The next day was the first of several official “openings” for the Biennale. “Who needs other people when you can fuck your seat?” a prominent critic asked as we stood watching a gymnast wrap her body around a replica of a business-class airplane chair inside Allora & Calzadilla’s Olympics-inspired US pavilion. Outside, a crowd of press and curators hooted for the athletes who were assembled for a photo shoot behind an upside-down tank: “America! That’s America!” (Applause as pavilion curator Lisa Freiman posed campily with the squad captain.)
Venice is so often a send-up of its “classy,” historic self. Which is at least part of why it’s Francesco Vezzoli’s milieu, the context where, several years back, we finally “got” him, this art star who, like all good, resourceful stars, seems ambivalent about the getting.
We ran into the master charmer at Palazzo Grassi and he shuttled Eli and Edythe Broad, Dominique Lévy, Maria Bell, and soigné curator Caroline Corbetta to the Prada Foundation for a preview of its new Venetian exhibition space in the eighteenth-century pile Ca’ Corner della Regina. “I have to give a tour now,” he said, turning to me. “Don’t make fun.”
We wended through the building, which the foundation restored to glory in a brief five months. (The enamel on the handrails is still tacky.) “Can you believe the beauty of this? This installation?” Bell said. We stopped at Cattelan’s sculpture of an ostrich, its head buried in the floorboards. “Oh boy . . . ” Eli grinned.
“Oh, for heaven’s sake,” chuckled Edy.
“And here’s the grand finale,” Vezzoli said coyly at his installation, featuring a pair of busts: a rendition of the artist coquettishly admiring a replica of the Apollo Belvedere.
“You’re so beautiful!”
“But this will fade,” Vezzoli said, looking slightly overcast. “The statue remains, though. And they erased my wrinkles.”
“You’re teasing us!” someone squealed, poking at the barricade. “Let us in!”
After Vezzoli’s quick (“Ten more minutes, I promise!”) meeting with Rem Koolhaas, Miuccia Prada, and curator Germano Celant, we hitched a ride to the Enrico David installation at the Palazzetto Tito and then the preview for Anish Kapoor’s subtle Ascension at the Basilica di San Giorgio. “Anish, it’s a bust!” said MoMA PS1 board member Richard Chang, catching the spirals of smoke in one of its waning moments. “Just wait,” Kapoor told him. Then, seconds later: “Aha . . . ”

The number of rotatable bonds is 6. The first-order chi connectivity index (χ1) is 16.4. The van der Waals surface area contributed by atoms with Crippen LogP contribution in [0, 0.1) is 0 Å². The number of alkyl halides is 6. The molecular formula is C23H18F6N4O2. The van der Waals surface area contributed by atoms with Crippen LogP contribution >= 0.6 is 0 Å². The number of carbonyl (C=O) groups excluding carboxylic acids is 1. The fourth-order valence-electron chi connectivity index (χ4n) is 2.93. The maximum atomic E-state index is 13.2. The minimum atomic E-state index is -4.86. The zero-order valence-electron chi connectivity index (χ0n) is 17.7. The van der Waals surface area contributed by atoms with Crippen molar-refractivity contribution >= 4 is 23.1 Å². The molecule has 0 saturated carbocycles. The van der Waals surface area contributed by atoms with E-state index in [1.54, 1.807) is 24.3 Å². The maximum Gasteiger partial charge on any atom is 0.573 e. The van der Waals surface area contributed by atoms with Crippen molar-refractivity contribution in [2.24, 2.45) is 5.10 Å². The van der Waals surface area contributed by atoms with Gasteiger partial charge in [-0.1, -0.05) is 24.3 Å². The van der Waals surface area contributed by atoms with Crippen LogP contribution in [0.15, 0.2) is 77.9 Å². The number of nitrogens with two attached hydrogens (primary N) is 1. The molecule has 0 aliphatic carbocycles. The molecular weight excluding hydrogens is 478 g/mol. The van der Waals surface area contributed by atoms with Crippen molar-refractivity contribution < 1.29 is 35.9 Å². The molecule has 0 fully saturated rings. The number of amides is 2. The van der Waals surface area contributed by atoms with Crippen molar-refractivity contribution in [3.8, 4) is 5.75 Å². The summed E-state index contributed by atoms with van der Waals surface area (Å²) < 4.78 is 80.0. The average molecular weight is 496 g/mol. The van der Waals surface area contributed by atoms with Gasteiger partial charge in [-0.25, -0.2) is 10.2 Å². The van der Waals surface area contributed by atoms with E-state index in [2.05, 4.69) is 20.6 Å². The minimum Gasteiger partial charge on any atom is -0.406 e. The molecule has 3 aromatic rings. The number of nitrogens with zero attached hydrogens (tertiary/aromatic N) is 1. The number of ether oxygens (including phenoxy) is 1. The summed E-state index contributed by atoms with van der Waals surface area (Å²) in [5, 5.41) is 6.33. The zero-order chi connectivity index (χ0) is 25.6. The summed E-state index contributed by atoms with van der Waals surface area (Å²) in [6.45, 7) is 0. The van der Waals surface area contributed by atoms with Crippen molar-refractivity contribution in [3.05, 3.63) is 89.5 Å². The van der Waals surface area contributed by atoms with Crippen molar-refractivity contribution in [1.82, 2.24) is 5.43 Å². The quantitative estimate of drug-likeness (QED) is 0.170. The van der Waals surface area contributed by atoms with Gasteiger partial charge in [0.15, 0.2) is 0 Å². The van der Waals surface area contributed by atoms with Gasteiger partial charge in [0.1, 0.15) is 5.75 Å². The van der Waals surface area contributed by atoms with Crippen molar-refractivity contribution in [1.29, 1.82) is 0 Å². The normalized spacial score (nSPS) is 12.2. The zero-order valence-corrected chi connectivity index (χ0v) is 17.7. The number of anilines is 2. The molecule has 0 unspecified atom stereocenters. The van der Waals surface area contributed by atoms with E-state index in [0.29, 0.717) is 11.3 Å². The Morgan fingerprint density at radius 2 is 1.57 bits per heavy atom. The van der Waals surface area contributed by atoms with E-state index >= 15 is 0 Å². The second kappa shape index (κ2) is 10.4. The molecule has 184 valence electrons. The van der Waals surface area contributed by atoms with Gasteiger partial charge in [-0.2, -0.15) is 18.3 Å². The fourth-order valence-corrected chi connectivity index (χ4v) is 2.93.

When I walked into the dinner for the US pavilion at the Cipriani that night, they were playing Miley Cyrus’s “Party in the USA” and Michael Stipe was leaving with RoseLee Goldberg and Klaus Biesenbach. I snacked on some eggplant parmesan while watching the gymnasts dance to the Clash and then Vezzoli picked me up (“I just want to be known as the columnist’s driver,” he implored sweetly) and dropped me off across the water at San Giorgio Maggiore, just south of where the Missonis had docked their boat. I removed my shoes and joined Sadie Coles and Angela Missoni’s dinner for Gabriel Kuri and Urs Fischer (two certainly knowns), finding that, alas, most of the guests were already repairing to other parties. So, shoes on, then another water taxi to the Bauer Hotel and past a done-up lady “going for some jet-lag rehab—ciao!” and then a quick walk (“Everyone gets just one ‘hello’ along the way!”) to the Bungalow 8 pop-up (don’t ask) in the Starck-ified Palazzina Grassi and Amy Sacco was yelling above the din, “Welcome to Venice!”
Oh boy . . .